I’m not much of a movie-goer. I think I have some sort of brain defect that prevents me from sitting still for long periods of time while recorded images unfold before me. At the tender age nine I got up in the middle of My Fair Lady and walked home from the theater alone and I’ve been walking out of movies ever since.
That’s not a particularly interesting fact about me, but it does mean it is just a huge deal that I saw a movie tonight that I LOVED. I watched it all the way through and I intend to watch it again and again.
It is a wonderful story all about food and redemption, and creativity and art, and being who true to who you are.
It’s also a cartoon about a rat. It seems that rats have come a long, long way in the animated world since the days of Mickey Mouse.
The movie is Ratatouille, and it is about Remy the rat who is grossed out by the garbage his (very) extended family likes to eat. Remy is probably a supertaster, or at least a supersniffer, and he is called to the art of cooking. But what human would eat a meal prepared by a rat? In a kind of Cyrano-esque twist, Remy hides in the toque of Linguini, the hapless dishwasher boy in a fancy Parisian restaurant, and Linguini becomes a star.
story is a lovely one, the scenes of Paris are breathtaking – all aglow and asparkle with the lights of that city - and
the kitchen scenes (on which Thomas Keller consulted) are absolutely perfect.
Since I don’t see movies, I don’t know how to review them, either. You can see professional reviews here and here.
But please, go see this movie!
Oh, and here’s a recipe for ratatouille – not as good as Remy’s, but pretty damn tasty all the same.
3 medium eggplants, or 1 large globe eggplant, cut into 1 inch cubes (leave the skin on if you can)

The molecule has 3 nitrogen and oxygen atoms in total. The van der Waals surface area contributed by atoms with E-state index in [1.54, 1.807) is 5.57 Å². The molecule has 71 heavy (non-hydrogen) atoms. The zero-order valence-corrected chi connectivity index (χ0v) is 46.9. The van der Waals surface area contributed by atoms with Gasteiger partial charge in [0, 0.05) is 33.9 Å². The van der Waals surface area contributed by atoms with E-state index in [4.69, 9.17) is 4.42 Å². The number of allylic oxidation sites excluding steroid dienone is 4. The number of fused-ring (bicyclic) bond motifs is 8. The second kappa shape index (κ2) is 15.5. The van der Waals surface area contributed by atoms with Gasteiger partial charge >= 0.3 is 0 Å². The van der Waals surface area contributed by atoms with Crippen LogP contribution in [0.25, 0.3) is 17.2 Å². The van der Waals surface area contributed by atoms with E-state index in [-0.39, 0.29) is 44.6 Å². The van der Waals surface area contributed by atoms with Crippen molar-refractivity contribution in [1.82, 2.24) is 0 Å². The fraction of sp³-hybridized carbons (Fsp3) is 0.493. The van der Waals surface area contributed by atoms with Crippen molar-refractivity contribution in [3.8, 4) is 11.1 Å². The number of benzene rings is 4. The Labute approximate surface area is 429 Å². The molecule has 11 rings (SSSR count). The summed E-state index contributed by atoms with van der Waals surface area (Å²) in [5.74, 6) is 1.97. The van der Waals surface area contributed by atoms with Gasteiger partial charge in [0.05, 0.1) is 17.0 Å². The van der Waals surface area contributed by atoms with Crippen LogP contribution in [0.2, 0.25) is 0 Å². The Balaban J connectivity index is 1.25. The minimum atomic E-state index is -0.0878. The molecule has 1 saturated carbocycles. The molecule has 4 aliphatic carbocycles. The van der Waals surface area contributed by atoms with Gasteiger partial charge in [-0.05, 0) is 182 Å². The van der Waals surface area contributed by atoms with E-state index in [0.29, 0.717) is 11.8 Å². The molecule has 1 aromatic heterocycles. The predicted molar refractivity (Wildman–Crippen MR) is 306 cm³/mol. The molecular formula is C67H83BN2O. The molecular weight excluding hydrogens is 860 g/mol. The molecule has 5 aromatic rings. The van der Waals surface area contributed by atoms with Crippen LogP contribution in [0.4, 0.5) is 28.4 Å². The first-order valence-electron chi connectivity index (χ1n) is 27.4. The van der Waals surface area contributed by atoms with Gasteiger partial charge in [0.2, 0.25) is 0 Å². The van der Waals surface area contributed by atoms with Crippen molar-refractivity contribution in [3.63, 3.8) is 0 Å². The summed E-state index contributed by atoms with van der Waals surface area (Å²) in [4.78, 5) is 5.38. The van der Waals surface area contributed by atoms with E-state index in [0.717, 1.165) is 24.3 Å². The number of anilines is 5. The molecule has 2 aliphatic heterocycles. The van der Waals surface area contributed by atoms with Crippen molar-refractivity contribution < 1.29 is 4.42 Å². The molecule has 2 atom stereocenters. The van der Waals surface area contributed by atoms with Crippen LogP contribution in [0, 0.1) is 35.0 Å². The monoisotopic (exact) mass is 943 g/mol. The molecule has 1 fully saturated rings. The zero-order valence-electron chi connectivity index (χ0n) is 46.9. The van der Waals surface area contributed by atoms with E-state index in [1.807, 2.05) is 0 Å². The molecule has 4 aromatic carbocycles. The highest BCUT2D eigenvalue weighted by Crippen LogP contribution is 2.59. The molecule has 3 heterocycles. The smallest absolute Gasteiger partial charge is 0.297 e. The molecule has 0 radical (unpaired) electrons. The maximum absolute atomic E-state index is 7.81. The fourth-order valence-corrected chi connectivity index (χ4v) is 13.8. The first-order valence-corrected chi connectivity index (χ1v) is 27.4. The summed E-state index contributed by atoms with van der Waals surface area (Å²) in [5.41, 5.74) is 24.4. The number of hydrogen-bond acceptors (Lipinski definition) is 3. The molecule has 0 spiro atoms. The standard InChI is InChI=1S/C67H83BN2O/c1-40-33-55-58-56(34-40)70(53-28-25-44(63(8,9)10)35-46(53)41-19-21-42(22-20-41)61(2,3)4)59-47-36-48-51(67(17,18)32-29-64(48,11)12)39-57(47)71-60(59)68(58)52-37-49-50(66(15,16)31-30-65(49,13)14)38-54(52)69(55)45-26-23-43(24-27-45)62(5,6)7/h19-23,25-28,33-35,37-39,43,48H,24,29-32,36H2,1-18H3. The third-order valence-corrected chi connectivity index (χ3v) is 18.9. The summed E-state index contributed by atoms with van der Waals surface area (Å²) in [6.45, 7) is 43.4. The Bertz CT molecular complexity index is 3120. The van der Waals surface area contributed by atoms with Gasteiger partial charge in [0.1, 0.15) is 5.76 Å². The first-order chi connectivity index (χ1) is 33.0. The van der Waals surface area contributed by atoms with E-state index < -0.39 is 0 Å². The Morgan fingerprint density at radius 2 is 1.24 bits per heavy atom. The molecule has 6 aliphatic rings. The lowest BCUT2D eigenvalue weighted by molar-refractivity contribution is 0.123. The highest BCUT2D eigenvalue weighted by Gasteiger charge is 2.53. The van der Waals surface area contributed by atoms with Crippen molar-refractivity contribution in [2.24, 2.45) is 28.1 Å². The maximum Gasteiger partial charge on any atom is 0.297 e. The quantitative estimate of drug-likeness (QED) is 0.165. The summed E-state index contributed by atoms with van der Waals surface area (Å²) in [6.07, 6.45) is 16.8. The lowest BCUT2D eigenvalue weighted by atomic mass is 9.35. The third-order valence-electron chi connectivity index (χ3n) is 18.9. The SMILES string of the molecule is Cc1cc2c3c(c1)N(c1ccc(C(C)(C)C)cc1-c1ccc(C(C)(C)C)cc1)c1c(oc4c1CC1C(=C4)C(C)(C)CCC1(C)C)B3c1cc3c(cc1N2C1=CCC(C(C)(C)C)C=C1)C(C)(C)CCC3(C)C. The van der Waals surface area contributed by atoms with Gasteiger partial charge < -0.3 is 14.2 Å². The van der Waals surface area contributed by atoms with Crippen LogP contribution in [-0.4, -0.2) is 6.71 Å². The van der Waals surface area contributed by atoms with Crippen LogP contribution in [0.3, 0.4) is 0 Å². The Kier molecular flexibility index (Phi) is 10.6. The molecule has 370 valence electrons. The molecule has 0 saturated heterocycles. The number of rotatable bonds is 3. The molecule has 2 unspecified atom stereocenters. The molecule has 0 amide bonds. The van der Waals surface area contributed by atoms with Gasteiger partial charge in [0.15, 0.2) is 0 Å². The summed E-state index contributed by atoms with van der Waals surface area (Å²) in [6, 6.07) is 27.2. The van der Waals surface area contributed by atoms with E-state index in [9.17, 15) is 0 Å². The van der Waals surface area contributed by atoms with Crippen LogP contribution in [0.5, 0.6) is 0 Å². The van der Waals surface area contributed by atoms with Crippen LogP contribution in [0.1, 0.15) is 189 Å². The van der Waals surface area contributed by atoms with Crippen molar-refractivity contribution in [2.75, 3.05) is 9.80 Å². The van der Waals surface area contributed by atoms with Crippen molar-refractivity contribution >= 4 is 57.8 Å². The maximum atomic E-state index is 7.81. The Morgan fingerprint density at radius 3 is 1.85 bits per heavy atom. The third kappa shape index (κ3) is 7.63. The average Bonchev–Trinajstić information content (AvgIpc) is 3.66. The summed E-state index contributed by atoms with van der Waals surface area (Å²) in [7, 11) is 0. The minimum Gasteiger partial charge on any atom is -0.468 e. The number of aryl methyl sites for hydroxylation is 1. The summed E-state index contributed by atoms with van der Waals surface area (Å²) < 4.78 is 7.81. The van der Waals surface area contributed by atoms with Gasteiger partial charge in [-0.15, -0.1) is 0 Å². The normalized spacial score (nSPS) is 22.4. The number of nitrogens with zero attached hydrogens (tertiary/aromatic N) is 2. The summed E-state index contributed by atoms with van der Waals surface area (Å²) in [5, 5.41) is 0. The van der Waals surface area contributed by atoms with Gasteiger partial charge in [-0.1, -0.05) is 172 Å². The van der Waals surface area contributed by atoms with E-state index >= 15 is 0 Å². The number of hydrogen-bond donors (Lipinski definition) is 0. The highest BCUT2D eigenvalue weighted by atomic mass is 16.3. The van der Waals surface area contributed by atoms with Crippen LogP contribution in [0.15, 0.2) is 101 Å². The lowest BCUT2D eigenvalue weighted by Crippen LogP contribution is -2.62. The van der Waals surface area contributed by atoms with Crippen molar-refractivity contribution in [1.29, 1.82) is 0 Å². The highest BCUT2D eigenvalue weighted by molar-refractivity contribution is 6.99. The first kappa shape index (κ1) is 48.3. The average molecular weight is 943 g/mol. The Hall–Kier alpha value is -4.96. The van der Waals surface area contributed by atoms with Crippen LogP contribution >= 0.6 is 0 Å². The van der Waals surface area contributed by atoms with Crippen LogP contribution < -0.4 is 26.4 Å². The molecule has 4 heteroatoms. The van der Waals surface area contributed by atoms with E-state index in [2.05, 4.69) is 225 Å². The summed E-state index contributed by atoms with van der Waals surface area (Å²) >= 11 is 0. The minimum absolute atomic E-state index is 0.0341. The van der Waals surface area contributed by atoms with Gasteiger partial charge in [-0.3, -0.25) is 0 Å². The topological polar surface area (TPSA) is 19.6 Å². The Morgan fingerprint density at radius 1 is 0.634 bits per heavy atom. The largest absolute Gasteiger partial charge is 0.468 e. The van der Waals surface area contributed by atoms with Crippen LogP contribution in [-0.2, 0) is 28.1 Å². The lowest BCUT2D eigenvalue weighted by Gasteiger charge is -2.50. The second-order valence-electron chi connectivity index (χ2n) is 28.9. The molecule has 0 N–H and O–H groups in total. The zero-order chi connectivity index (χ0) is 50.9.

4 medium zucchini or other summer squash, cut into 1 inch cubes
1 large red onion, cut into large dice
3 bell red bell peppers, seeded and cubed
A basket of sweet cherry tomatoes, or 3-4 medium tomatoes, cut in half
3-4 cloves of garlic, slivered
3 Tbs chopped fresh herbs (basil, mint, thyme)
Preheat oven to 400.
Keeping each kind of vegetable separate from the others, toss with olive oil, salt and pepper (this really requires getting your hands oily, but you want each piece coated lightly.) Place on separate baking sheets.
Roast vegetables until soft and beginning to caramelize, or even char, depending on the vegetable and your preferences. Vegetables will get sweeter as they cook, but they will burn. Watch closely.
Put tomatoes on a baking sheet, cut side up, stick with slivers of garlic, salt pepper and drizzle with oil. Roast until beginning to char on edges. If you are not using cherry tomatoes, chop them up after they are cooked. You can always make a tomato sauce of the fresh tomatoes and garlic on top of the stove instead, and add it to the cooked vegetables, but I like the intense sweetness that comes from roasting.
As each vegetable comes out of the oven, add to a large mixing bowl. Toss vegetables gently with chopped herbs, and salt, pepper and vinegar (just a tablespoon or so) to taste. Refrigerate, preferably over night for the flavors to come out, and bring to room temperature before serving. Adjust seasonings to taste. Serves 6-8, and makes great leftovers.